Operation backlogs are to be tackled….thus, I suppose, the surprise appointment.
I duly toddled off, had the tests, and had the date of operation confirmed. All hunky dory.
Until the day.
I turned up before time, was second in the queue, and awaited the formalities.
Oh dear…the secretary did not have my papers.
I – not she – would have to go to the Admissions office to retrieve them.
The snooty young lady at said office told me that surgical admissions could only be dealt with from 4.00 pm onwards. 4.00 pm being the time of my appointment.
Conveyed this to the secretary whose response was that I had better be at the office on time, then.
Had the state of the eye not been so bad I would have told her where to go and that she would find the papers where the monkey kept its nuts, but, faced with a further wait for treatment, I simmered in silence.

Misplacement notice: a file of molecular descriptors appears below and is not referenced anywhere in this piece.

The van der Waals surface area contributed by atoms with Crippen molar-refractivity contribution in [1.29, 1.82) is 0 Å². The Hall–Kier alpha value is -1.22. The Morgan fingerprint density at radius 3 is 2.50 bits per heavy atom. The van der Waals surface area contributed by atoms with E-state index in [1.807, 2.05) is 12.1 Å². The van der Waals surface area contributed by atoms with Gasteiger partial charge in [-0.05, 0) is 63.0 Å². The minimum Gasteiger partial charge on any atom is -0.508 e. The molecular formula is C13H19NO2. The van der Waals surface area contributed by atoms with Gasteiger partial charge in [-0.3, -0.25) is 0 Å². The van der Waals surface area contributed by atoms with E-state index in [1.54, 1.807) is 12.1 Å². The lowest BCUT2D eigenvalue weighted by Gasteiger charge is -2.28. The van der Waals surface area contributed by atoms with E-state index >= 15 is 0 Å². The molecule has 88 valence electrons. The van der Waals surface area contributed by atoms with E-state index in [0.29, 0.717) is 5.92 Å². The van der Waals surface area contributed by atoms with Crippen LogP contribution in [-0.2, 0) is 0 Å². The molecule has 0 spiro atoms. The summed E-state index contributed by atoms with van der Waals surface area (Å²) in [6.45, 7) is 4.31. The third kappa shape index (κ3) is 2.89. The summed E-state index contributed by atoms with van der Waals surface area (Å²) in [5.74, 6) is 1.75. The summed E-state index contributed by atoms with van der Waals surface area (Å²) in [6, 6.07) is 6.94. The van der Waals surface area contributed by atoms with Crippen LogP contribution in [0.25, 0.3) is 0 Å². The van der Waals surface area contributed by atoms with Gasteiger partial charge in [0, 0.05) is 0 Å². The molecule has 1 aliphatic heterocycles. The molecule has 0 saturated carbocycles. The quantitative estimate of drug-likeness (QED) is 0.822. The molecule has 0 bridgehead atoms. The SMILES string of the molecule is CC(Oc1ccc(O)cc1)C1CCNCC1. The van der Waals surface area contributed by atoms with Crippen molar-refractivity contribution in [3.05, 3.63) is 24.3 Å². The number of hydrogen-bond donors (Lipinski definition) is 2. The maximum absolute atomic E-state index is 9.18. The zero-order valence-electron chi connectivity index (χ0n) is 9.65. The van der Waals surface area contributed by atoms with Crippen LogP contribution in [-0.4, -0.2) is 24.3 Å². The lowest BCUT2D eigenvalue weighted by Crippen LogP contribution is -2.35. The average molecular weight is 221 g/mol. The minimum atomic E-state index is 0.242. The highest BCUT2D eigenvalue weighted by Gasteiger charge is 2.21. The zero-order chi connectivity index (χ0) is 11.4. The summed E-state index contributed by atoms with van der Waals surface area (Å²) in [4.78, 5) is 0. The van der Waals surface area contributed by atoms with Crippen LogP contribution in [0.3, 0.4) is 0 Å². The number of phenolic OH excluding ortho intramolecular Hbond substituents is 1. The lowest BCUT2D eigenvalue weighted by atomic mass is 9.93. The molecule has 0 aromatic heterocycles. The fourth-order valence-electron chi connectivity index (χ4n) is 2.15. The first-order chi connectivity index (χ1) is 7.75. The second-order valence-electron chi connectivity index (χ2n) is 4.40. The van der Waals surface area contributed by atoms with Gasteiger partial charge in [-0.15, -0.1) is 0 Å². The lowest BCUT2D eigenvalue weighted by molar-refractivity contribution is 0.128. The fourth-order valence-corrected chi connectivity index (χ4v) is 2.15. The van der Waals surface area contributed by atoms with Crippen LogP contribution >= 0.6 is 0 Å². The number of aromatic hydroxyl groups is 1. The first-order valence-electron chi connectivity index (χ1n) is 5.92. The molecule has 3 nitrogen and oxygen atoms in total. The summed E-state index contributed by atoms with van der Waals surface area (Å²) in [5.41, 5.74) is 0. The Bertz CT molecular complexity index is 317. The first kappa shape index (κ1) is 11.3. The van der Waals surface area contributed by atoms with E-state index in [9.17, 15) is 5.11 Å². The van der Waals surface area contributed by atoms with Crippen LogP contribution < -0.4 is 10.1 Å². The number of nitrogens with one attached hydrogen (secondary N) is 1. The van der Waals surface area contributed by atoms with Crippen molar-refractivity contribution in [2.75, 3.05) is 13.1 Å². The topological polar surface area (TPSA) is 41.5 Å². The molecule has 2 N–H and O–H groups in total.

At 4.00 pm there was a queue at the Admissions office, and the sulky lump who had replaced the snooty young lady announced that we would all have to wait while she caught up with her backlog.
Half an hour later she wa still ‘catching up’ when I caught sight of the lady who had sorted out my papers when going for the preliminary tests and asked her if she could help.
She could. She entered the office and blew the sulky lump backwards bow legged, then said she would give me my dossier herself, but I would have to return to the office to get the all important slip of paper authorising the op.
Duly returned to the office where the sulky lump was still ‘catching up’. I would have to wait.